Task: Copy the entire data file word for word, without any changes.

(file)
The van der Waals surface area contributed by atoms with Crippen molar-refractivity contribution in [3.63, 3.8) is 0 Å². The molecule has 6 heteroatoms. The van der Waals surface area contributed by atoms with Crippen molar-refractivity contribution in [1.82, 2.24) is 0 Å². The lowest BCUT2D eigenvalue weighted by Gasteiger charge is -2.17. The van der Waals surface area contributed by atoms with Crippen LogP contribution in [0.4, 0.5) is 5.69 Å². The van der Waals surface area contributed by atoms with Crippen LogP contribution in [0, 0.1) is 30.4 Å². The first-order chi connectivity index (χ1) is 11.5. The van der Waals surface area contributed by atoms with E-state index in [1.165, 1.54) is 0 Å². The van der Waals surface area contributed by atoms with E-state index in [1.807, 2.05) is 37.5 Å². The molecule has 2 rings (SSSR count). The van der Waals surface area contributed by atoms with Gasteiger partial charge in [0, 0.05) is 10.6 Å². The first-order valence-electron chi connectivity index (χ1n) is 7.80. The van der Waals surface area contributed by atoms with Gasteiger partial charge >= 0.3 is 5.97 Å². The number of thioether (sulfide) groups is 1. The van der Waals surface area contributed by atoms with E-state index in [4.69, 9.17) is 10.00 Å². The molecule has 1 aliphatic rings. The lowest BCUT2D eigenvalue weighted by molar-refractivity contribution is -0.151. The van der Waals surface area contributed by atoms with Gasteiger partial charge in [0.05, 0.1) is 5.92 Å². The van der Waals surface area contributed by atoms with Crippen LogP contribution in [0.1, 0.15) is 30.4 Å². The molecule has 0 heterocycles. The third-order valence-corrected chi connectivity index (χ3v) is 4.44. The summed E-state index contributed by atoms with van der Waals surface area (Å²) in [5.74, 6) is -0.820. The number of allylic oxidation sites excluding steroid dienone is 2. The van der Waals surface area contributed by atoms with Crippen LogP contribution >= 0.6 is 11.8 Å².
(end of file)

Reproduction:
The van der Waals surface area contributed by atoms with Crippen molar-refractivity contribution in [3.63, 3.8) is 0 Å². The molecule has 6 heteroatoms. The van der Waals surface area contributed by atoms with Crippen molar-refractivity contribution in [1.82, 2.24) is 0 Å². The lowest BCUT2D eigenvalue weighted by Gasteiger charge is -2.17. The van der Waals surface area contributed by atoms with Crippen LogP contribution in [0.4, 0.5) is 5.69 Å². The van der Waals surface area contributed by atoms with Crippen LogP contribution in [0, 0.1) is 30.4 Å². The first-order chi connectivity index (χ1) is 11.5. The van der Waals surface area contributed by atoms with E-state index in [1.165, 1.54) is 0 Å². The van der Waals surface area contributed by atoms with E-state index in [1.807, 2.05) is 37.5 Å². The molecule has 2 rings (SSSR count). The van der Waals surface area contributed by atoms with Gasteiger partial charge in [0, 0.05) is 10.6 Å². The first-order valence-electron chi connectivity index (χ1n) is 7.80. The van der Waals surface area contributed by atoms with Gasteiger partial charge >= 0.3 is 5.97 Å². The number of thioether (sulfide) groups is 1. The van der Waals surface area contributed by atoms with E-state index in [4.69, 9.17) is 10.00 Å². The molecule has 1 aliphatic rings. The lowest BCUT2D eigenvalue weighted by molar-refractivity contribution is -0.151. The van der Waals surface area contributed by atoms with Gasteiger partial charge in [0.05, 0.1) is 5.92 Å². The van der Waals surface area contributed by atoms with Crippen LogP contribution in [0.1, 0.15) is 30.4 Å². The molecule has 0 heterocycles. The third-order valence-corrected chi connectivity index (χ3v) is 4.44. The summed E-state index contributed by atoms with van der Waals surface area (Å²) in [5.74, 6) is -0.820. The number of allylic oxidation sites excluding steroid dienone is 2. The van der Waals surface area contributed by atoms with Crippen LogP contribution >= 0.6 is 11.8 Å².